She remembers one popular commercial as being especially damaging. ‘There was an ad that ran on TV about a woman dressed for a job interview and she got turned down. And then she used a specific cream and you see her skin get lighter and she gets the job. So that’s the message you are absorbing,’ she says.
The messaging played out in Lupita’s real-life interactions as well. ‘I tried out for roles for TV spots and things like that, and I remember hearing the words, “You are too dark for television,” so you hear those things; you are not walking around thinking you’re beautiful.’
There’s a very grown-up seriousness to Lupita that seems to run counter to the girlish, playful, ingénue I’m used to seeing on talk shows and Instagram. And this surprises me, mostly because I’ve come to associate her with those smiling selfies and fun anecdotes on late-show appearances. She’s the foil to the goofy, cool girls who are Hollywood’s most popular right now – the Jennifer Lawrences and the Amy Schumers – with all their viral red-carpet blunders and TMI.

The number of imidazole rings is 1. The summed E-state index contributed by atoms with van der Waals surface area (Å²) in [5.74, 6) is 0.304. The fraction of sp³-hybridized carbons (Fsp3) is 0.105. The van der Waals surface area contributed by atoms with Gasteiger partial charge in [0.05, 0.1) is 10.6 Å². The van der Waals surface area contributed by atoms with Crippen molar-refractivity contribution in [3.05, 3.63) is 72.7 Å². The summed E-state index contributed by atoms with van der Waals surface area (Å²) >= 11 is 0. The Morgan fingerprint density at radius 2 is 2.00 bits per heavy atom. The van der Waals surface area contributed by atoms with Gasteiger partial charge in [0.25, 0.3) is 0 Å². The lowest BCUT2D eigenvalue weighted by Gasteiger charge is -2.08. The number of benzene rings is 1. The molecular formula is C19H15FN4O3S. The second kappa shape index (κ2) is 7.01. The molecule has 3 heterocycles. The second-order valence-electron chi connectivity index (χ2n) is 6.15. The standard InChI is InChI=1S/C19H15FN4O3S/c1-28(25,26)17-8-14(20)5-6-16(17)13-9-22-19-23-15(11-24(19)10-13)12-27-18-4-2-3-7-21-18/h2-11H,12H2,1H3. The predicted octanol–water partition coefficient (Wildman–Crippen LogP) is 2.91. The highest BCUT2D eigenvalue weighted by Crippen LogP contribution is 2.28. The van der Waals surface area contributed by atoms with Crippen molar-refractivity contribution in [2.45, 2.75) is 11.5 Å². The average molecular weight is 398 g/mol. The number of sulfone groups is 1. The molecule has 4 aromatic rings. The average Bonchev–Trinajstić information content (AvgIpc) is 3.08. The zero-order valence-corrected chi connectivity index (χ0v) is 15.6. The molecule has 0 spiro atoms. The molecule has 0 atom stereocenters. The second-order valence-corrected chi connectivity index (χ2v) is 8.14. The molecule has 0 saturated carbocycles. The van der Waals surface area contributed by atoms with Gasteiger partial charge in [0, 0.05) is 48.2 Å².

‘You need the yin and the yang,’ she explains. But the more I listen to Lupita talk, I realise it’s less about a gravity of spirit, and more about self-preservation. Her inarguable beauty may be effortless, but she’s had to work hard to protect her sense of self. It’s why she tends to speak in earnest, inspirational sound bites, like her now-famous Oscar-night speech, because Lupita knows what it’s like to be the little girl who is now reading this magazine and looking up to her.
And it’s here, during this moment, that she and I begin to feel less like subject and interviewer, and more like two women who both grew up with a deep need to challenge the world to go against type.
It wasn’t until Lupita’s parents sent her back to Mexico when she was 16 to learn Spanish, living with her then-19-year-old sister, that she began to appreciate her own beauty and develop the thick skin that would help to her navigate Hollywood. ‘It was less like a homecoming than a homegoing. It felt like I was going to learn something about who I was.’
They lived in Taxco, an ethnically homogenous small town, where she went to school. ‘I definitely remember crying a lot in the beginning because I missed my home, my friends and I didn’t know the language. And it was isolating. So isolating.’